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Trump taps two Texans — Willett and Ho — for judicial posts

President Donald Trump is nominating two Texans to the 5th U.S. Circuit Court of Appeals: Texas Supreme Court Justice Don Willett and Dallas attorney James Ho.

Texas Supreme Court Justice Don Willett, left, and Dallas attorney James Ho.

President Donald Trump on Thursday said he is nominating two Texans to the 5th U.S. Circuit Court of Appeals: Texas Supreme Court Justice Don Willett and Dallas attorney James Ho. 

"Both of these gentlemen, I think, will do an outstanding job," U.S. Sen. John Cornyn, R-Texas, said during a conference call with reporters.

They would need to be confirmed by the Senate.

Willett, a well-known Twitter user, has served on the state Supreme Court since 2005. During the 2016 presidential race, Trump had named Willett as a potential choice for the U.S. Supreme Court.

Ho is the former solicitor general of Texas. He has also served as chief counsel for Cornyn.

The announcement comes after months of speculation about whom Trump would nominate to the prominent posts — and how long it would take him to make that announcement.

Cornyn told a reporter in June that names for the positions had been submitted to the White House and that he expected an announcement to come “literally any day now.” But the announcement did not come for three more months, a timeline many have attributed to infighting between state leaders.

The Trump administration has been broadly criticized for its relatively slow pace in filling vacancies, and these holes loom especially large in Texas, where many of Trump’s law-and-order priorities, such as drug enforcement and immigration, are particularly pressing. Delayed nominations are most commonly attributed to partisan bickering — during President Barack Obama’s tenure, for example, several prominent vacancies in Texas went unfilled due to resistance from the state’s Republican senators — but reports over the past several months suggest that this time, the lag came from disagreements among Texas Republicans.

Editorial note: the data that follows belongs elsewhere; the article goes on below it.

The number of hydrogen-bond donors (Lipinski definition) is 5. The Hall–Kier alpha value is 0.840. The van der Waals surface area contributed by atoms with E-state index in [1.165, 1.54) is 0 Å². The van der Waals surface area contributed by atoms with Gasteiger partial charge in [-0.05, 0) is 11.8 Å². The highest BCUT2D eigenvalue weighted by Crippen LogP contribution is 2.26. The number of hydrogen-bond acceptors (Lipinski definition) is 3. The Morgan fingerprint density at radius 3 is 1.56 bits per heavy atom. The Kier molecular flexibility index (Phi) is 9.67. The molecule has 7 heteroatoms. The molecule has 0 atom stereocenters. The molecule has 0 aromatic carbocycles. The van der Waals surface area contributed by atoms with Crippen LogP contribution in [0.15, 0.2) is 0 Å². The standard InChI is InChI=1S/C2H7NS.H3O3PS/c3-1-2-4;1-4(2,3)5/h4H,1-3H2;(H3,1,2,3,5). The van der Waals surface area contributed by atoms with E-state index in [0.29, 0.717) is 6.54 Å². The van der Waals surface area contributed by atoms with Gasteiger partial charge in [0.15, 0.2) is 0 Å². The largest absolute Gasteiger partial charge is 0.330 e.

Gov. Greg Abbott, U.S. Sen. Ted Cruz and Cornyn all had a dog in the fight, with the governor reportedly pushing for Andy Oldham, his deputy general counsel. Such involvement from a state’s governor is unusual, but Abbott boasts a strong legal background as a former state attorney general and Texas Supreme Court justice. Cruz and Cornyn both have legal experience and serve on the Senate Judiciary Committee.

The nominations are particularly a victory for U.S. Sen. Ted Cruz, who had been pushing for Ho and Willett behind the scenes. Ho had succeeded Cruz as solicitor general.

"I am thrilled to support the nominations of Don Willett and Jim Ho to the Fifth Circuit," Cruz said in a statement. "I have been close friends with them both for decades, and I know them personally to be brilliant lawyers and principled conservatives."

The state’s Federal Judicial Evaluation Committee — a bipartisan group of prominent lawyers who screen candidates and submit recommendations to Cornyn and Cruz, and a body that Ho formerly chaired — finished interviewing candidates in April, members said.

A spokeswoman for the U.S. Department of Justice said that as a matter of longstanding process, nominees do not speak to the media during the confirmation process.

Even after Thursday’s announcements, Trump has a host of vacancies left to fill in Texas. He has yet to fill two U.S. attorney positions, including the post in the Southern District, which is the busiest in the country. Lt. Gov. Dan Patrick’s son Ryan Patrick is rumored to be the president’s choice for that post.

Trump also has six federal district court seats to fill, several of which have been classified as judicial emergencies. One of those seats has been open since 2011.

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